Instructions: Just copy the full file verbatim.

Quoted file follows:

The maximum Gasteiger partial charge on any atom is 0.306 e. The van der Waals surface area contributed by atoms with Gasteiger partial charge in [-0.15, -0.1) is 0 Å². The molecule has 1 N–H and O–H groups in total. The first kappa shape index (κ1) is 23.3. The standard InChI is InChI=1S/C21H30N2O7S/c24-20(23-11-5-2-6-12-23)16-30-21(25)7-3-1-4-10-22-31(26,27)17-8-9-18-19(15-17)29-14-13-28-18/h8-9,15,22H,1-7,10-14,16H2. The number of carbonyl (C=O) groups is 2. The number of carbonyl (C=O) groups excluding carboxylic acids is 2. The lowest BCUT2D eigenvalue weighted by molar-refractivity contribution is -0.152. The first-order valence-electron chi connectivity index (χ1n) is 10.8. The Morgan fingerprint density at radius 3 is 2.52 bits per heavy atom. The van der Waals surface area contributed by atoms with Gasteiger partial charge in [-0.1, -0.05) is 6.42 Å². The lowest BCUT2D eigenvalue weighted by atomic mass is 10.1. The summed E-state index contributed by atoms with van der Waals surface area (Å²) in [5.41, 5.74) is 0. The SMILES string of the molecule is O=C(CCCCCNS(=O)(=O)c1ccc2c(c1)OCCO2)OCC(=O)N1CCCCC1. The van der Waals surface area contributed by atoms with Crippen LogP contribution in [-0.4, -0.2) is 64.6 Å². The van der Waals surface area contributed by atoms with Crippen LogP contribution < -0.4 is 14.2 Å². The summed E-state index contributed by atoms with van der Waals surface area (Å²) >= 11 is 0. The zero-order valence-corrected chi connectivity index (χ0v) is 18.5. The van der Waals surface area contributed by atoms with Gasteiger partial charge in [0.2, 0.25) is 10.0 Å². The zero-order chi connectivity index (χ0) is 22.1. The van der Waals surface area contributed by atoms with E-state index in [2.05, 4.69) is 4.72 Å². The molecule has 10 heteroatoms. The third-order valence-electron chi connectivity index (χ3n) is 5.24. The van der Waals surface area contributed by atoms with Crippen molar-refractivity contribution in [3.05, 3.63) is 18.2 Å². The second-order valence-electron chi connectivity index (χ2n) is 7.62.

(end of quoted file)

The maximum Gasteiger partial charge on any atom is 0.306 e. The van der Waals surface area contributed by atoms with Gasteiger partial charge in [-0.15, -0.1) is 0 Å². The molecule has 1 N–H and O–H groups in total. The first kappa shape index (κ1) is 23.3. The standard InChI is InChI=1S/C21H30N2O7S/c24-20(23-11-5-2-6-12-23)16-30-21(25)7-3-1-4-10-22-31(26,27)17-8-9-18-19(15-17)29-14-13-28-18/h8-9,15,22H,1-7,10-14,16H2. The number of carbonyl (C=O) groups is 2. The number of carbonyl (C=O) groups excluding carboxylic acids is 2. The lowest BCUT2D eigenvalue weighted by molar-refractivity contribution is -0.152. The first-order valence-electron chi connectivity index (χ1n) is 10.8. The Morgan fingerprint density at radius 3 is 2.52 bits per heavy atom. The van der Waals surface area contributed by atoms with Gasteiger partial charge in [-0.1, -0.05) is 6.42 Å². The lowest BCUT2D eigenvalue weighted by atomic mass is 10.1. The summed E-state index contributed by atoms with van der Waals surface area (Å²) in [5.41, 5.74) is 0. The SMILES string of the molecule is O=C(CCCCCNS(=O)(=O)c1ccc2c(c1)OCCO2)OCC(=O)N1CCCCC1. The van der Waals surface area contributed by atoms with Crippen LogP contribution in [-0.4, -0.2) is 64.6 Å². The van der Waals surface area contributed by atoms with Crippen LogP contribution < -0.4 is 14.2 Å². The summed E-state index contributed by atoms with van der Waals surface area (Å²) >= 11 is 0. The zero-order valence-corrected chi connectivity index (χ0v) is 18.5. The van der Waals surface area contributed by atoms with Gasteiger partial charge in [0.2, 0.25) is 10.0 Å². The zero-order chi connectivity index (χ0) is 22.1. The van der Waals surface area contributed by atoms with E-state index in [2.05, 4.69) is 4.72 Å². The molecule has 10 heteroatoms. The third-order valence-electron chi connectivity index (χ3n) is 5.24. The van der Waals surface area contributed by atoms with Crippen molar-refractivity contribution in [3.05, 3.63) is 18.2 Å². The second-order valence-electron chi connectivity index (χ2n) is 7.62.